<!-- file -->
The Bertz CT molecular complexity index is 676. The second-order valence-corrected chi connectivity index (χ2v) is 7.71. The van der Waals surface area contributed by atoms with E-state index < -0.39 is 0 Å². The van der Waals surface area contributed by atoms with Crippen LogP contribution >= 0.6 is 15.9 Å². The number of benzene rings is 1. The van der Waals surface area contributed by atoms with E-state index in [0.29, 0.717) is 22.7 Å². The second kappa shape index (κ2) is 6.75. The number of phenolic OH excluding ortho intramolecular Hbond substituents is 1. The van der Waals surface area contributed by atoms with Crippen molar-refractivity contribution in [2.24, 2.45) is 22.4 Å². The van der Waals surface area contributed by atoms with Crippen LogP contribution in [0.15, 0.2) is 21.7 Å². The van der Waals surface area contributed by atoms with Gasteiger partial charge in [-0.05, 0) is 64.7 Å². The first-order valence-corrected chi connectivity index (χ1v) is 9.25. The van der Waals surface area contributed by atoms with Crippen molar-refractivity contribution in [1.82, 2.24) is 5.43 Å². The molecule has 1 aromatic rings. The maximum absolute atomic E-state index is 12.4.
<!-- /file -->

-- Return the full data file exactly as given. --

The Bertz CT molecular complexity index is 676. The second-order valence-corrected chi connectivity index (χ2v) is 7.71. The van der Waals surface area contributed by atoms with E-state index < -0.39 is 0 Å². The van der Waals surface area contributed by atoms with Crippen LogP contribution >= 0.6 is 15.9 Å². The number of benzene rings is 1. The van der Waals surface area contributed by atoms with E-state index in [0.29, 0.717) is 22.7 Å². The second kappa shape index (κ2) is 6.75. The number of phenolic OH excluding ortho intramolecular Hbond substituents is 1. The van der Waals surface area contributed by atoms with Crippen molar-refractivity contribution in [2.24, 2.45) is 22.4 Å². The van der Waals surface area contributed by atoms with Crippen LogP contribution in [0.15, 0.2) is 21.7 Å². The van der Waals surface area contributed by atoms with Gasteiger partial charge in [-0.05, 0) is 64.7 Å². The first-order valence-corrected chi connectivity index (χ1v) is 9.25. The van der Waals surface area contributed by atoms with Crippen molar-refractivity contribution in [1.82, 2.24) is 5.43 Å². The molecule has 1 aromatic rings. The maximum absolute atomic E-state index is 12.4.